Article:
A corrosive alkaline salt used in drain cleaners and oven cleaners and responsible for their hazardous properties. Not particularly harmful to the environment if diluted or neutralized with an acid. Lye is used in the manufacture of soap, but in that process the lye reacts chemically and loses its hazardous properties.*corrisive. Eye, skin, and respiratory irritant. When highly concentrated as used in some drain openers and oven cleaners, it can burn eyes, skin, and internal organs. Can be fatal if swallowed. Used in a wide range of household cleaners.
a caustic, high pH by-product produced by the most common types of salt chlorine generators. Neutralized as part of the routine maintenance of the pH, presenting no handling hazards. Also known as lye or caustic soda.
chemical formula NaOH, sodium hydroxide was at one time used to develop positive photoresist but has fallen out of favor due to sodium contamination concerns. Sodium hydroxide is a strong base and is commonly sold as a 50% solution and has a density of 1.53Kg/L. Sodium hydroxide will burn skin or eyes.
caustic soda lye synthetic Sodium hydroxideâ€™s main use is in the formation of soap, when it is usually combined with palm oil or coconut oil. It is also a pH controller, helping to adjust the acid-base balance in products such as Elderflower Hand Softener.
A caustic alkali used in making hard soaps. It is now produced by processing salt water but was earlier obtained from the ashes of a particular kind of seaweed. (see How Is Soap Made? and The Chemistry of Soap) Used in Chandler's Soaps products.
NaOH, lye, caustic soda (Red Devil Drain Cleaner). A metallic base. Strongly alkaline and extremely corrosive. Mixing with fluids usually causes heat, and can create enough heat to ignite flammables (such as methanol), so add slowly. For biodiesel, this is one of the main reactants. Make sure you are purchasing "anhydrous sodium hydroxide." Anhydrous means it's dry, and water turns biodiesel into soap. Store this product in an airtight container to prevent NaOH from absorbing water and CO from the air. Store separately.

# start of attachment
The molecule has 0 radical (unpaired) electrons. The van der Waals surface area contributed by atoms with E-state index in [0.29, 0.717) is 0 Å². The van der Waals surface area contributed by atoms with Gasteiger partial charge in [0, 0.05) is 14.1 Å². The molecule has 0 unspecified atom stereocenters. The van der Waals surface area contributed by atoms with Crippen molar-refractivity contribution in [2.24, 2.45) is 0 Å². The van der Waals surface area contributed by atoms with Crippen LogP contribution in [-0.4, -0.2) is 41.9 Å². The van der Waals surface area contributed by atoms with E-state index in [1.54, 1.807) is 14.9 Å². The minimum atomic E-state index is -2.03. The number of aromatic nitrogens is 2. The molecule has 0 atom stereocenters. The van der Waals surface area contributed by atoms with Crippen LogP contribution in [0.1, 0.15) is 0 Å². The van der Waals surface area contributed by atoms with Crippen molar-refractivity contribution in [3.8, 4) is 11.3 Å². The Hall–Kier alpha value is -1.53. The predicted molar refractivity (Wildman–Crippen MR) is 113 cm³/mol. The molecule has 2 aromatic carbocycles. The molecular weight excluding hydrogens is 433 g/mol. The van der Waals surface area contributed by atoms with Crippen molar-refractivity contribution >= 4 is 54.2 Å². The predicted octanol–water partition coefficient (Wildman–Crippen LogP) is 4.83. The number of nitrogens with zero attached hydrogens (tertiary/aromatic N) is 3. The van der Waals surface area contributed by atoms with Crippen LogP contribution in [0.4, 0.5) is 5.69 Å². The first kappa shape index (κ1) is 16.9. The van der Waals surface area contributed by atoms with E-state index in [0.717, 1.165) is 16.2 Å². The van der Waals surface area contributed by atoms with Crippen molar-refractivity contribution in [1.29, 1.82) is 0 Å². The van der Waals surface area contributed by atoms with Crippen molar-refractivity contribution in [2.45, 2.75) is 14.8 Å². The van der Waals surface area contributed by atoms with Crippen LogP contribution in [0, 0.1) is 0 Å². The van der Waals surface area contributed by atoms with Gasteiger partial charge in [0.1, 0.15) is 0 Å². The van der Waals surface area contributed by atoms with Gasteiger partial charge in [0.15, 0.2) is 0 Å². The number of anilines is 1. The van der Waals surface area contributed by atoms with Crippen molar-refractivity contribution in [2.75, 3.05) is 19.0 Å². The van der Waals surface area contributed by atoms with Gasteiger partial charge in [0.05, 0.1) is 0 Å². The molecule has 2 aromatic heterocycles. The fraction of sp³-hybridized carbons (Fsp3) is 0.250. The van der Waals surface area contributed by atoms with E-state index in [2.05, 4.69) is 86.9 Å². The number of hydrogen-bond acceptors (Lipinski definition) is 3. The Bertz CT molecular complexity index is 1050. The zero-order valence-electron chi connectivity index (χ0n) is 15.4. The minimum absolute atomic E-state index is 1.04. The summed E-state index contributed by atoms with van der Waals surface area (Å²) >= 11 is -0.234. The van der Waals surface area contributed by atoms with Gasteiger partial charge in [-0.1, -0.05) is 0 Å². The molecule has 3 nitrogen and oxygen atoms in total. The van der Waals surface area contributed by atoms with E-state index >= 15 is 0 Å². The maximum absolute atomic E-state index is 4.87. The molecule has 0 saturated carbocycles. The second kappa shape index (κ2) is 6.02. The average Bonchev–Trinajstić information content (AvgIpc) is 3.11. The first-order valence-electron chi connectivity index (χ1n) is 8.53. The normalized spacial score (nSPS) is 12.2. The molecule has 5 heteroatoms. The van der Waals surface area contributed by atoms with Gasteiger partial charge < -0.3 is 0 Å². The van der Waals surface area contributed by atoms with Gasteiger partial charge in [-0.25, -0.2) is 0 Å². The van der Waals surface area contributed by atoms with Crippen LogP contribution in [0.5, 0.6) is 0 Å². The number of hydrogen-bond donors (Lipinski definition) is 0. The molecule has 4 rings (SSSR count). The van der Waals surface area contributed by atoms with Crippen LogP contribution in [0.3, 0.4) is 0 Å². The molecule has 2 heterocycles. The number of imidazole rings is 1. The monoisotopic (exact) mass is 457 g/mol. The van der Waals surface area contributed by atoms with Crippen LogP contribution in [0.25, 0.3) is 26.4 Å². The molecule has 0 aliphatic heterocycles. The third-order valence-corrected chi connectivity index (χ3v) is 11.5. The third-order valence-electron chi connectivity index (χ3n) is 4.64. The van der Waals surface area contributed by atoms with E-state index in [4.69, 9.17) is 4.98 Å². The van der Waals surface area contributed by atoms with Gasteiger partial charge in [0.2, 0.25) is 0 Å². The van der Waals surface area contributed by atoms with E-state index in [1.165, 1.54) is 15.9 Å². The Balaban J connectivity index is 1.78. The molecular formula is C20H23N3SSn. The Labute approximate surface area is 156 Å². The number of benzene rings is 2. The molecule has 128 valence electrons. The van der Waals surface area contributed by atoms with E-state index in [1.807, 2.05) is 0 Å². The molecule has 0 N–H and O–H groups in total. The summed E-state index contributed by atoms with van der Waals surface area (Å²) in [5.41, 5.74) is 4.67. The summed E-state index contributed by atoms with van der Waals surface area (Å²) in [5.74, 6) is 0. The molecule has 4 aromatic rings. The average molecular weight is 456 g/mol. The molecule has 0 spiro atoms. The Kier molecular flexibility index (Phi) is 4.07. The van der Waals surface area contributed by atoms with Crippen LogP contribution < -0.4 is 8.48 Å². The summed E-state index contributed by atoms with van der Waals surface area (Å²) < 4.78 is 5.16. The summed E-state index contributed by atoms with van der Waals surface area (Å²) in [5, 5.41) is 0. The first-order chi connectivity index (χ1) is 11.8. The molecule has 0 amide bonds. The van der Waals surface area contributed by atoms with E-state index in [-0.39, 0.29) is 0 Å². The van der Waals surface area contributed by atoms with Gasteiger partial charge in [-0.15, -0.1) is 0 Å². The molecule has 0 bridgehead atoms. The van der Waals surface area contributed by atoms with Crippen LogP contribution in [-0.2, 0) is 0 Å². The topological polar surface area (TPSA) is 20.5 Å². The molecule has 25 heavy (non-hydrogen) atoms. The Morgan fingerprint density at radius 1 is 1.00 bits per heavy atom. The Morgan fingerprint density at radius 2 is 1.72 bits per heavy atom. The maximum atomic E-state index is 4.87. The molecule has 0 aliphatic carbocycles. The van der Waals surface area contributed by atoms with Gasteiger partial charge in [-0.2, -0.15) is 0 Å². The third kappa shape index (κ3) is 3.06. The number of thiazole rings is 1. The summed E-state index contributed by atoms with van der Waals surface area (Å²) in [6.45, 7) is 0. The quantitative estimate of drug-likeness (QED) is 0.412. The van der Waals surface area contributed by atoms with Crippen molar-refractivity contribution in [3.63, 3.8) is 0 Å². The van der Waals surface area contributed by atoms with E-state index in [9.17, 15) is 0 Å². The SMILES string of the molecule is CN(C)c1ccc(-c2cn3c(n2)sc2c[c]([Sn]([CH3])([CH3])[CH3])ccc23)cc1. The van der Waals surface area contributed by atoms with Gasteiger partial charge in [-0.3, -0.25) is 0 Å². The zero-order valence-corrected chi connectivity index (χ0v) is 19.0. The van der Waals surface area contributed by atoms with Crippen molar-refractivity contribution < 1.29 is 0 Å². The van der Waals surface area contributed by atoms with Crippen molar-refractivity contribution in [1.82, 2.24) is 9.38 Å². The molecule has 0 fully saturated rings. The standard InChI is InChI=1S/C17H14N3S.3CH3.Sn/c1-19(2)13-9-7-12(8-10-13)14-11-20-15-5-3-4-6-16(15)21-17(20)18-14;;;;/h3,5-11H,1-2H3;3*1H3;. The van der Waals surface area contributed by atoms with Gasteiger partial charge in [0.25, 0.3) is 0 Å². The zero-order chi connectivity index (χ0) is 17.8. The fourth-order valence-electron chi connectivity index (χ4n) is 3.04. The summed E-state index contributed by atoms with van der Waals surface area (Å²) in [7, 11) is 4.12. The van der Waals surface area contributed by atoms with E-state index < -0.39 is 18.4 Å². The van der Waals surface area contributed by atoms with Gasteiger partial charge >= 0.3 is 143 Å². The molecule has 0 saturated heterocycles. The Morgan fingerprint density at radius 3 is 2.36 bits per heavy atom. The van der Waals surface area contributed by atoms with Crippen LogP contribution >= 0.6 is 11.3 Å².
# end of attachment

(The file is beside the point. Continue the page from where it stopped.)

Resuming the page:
(also lye, caustic soda, white caustic, soda lye) Sodium hydroxide is derived from the electrolysis of brine sea water as a co-product of chlorine. It is a strong, caustic substance and causes severe corrosive damage to eyes, skin and mucous membranes, as well as the mouth, throat, esophagus and stomach. Injury can be immediate. Blindness is reported in animals exposed to as little as 2% dilution for just one minute. Skin is typically damaged by 0.12% dilutions for a period of one hour. Tests with healthy volunteers exposed to the chemical in spray from oven cleaners showed that respiratory tract irritation developed in 2 to 15 minutes. Sodium hydroxide is included as a toxic chemical on the EPA's Community Right-to-Know list. It is also a controlled substance in the workplace, and OSHA has set limitations on concentrations in the air. Found in: Conventional oven cleaners, drain cleaners
A strong alkaline compound used as a regenerant for anion exchange resin in deionization systems and for the pH modification of low pH (acid) water. Sodium hydroxide is also called caustic, caustic soda, or lye.
Sodium hydroxide (NaOH), also known as lye or caustic soda, is a caustic metallic base. An alkali, caustic soda is widely used in many industries, mostly as a strong chemical base in the manufacture of pulp and paper, textiles, drinking water, and detergents. Worldwide production in 1998 was around 45 million tonnes.